Wizards Oezil and Coutinho must step up for key clash
Coutinho and Oezil need to find their form before it's too late
Philippe Coutinho and Mesut Oezil have so much in common.
They are impish mavericks, blessed and cursed with a rare ability to be either inspirational or invisible from week to week.
Both midfielders have been at their respective clubs for four years. Both men find themselves at a bit of a crossroads.
In the case of Liverpool's elfish enigma, it's more of a tricky turn in a country lane than a crossroads.
But Arsenal's Oezil stands at the German autobahn of career crossroads.
The pair meet at Anfield tomorrow morning (Singapore time) and they must wake from an untimely snooze before the season passes them by.
For Coutinho, his dip in form should hopefully be temporary and his undeniable class permanent, but he has certainly picked the wrong time to go Awol.
Before Christmas, the Brazilian was the missing link, the natural successor to Luis Suarez and the bridge between the elite and the also-runs.
He was all things to all Merseysiders, a mesmerising artist very much in keeping with Anfield's fine tradition. Like an American President in a funny baseball cap, he was going to make Liverpool great again.
When Coutinho conducted a masterclass against Watford in November, leaving the field with a goal, an assist and Man-of-the-Match honours, he was labelled the best in the Premier League and better than Oezil.
REDS' WORST PERFORMER
Liverpool topped the table for the first time and were dancing towards the trophy cabinet, with their balletic Brazilian leading the chorus line.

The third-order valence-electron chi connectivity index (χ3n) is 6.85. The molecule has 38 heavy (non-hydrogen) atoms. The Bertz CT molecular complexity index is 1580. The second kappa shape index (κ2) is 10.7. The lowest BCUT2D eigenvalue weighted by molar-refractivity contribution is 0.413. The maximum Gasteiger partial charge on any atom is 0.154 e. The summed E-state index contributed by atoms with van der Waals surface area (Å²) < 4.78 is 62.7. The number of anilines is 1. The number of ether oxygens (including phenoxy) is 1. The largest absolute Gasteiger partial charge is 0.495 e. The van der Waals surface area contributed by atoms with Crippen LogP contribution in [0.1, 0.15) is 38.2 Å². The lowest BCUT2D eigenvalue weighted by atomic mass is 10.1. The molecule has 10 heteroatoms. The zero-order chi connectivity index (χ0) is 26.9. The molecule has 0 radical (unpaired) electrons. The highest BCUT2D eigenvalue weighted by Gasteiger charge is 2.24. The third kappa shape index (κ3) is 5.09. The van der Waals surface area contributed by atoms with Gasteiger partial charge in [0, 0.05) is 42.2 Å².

In the recent defeats by Hull and Leicester, however, Coutinho was generally considered to be the Reds' worst performer. He was isolated and irrelevant.
Opponents acknowledged Liverpool's lack of a conventional No. 9 - or even a Velcro-like presence up front to retain possession - and allowed them to fiddle around with the ball in benign areas.
If the Reds couldn't counter quickly, Coutinho couldn't get the ball.
Suddenly, his overwhelming positives - such as his lightweight ability to float away from fullbacks - became negatives (he's too lightweight in the tackle and offers little defensive support).
The fault may not lie with the Brazilian. At present, he's a victim of a quick, pressing system that relies on fast feet up front, nifty fullbacks and solid defensive cover when the move breaks down.
Coutinho has the fast feet.
But Liverpool do not have the nifty fullbacks or the solid defensive cover.
Post-season reinforcements should raise Coutinho's flagging spirits, but an uplifting performance against Arsenal would certainly stop the rot.
Oezil's problems, on the other hand, are deeper, complicated and more depressing.
The wunderkind who waltzed past England in the 2010 World Cup, the youthful beast of Bloemfontein, has turned up intermittently in an Arsenal jersey.
If the reports are true and Oezil leaves the Gunners at the end of the season, his legacy must be one tinged with regret.
The World Cup winner has no obvious weaknesses. His complete package comes with strength, speed and peerless vision, but the mental component remains faulty.
Oezil should've been Arsenal's Paul Scholes or Cesc Fabregas in their prime; smaller, durable geniuses who delivered titles.
But he still drifts through games he should dominate.
Nine goals and eight assists in 29 appearances in all competitions suggest a decent return, but only one assist in Oezil's last five EPL games is a more accurate barometer of his current malaise.
The recent trip to Bayern Munich was the kind of heady occasion that Oezil was signed for. But as the hosts grew in stature, he shrank and vanished.
When Arjen Robben scored the opener, Oezil stood and watched. At one point, only two yards separated them, but the languid Gunner didn't move.
That's the exasperating Oezil, the pampered, half-paced aristocrat that may yet define the last days of Arsene Wenger's falling empire.
So the Anfield encounter offers an opportunity.
For Coutinho, it's a chance to put a wobbling campaign back on track.
For Oezil, it's a chance to stop a mercurial Arsenal career from going off the rails.
Both men need a performance that befits the occasion.
Such talent should not be allowed to sleepwalk through the rest of the season.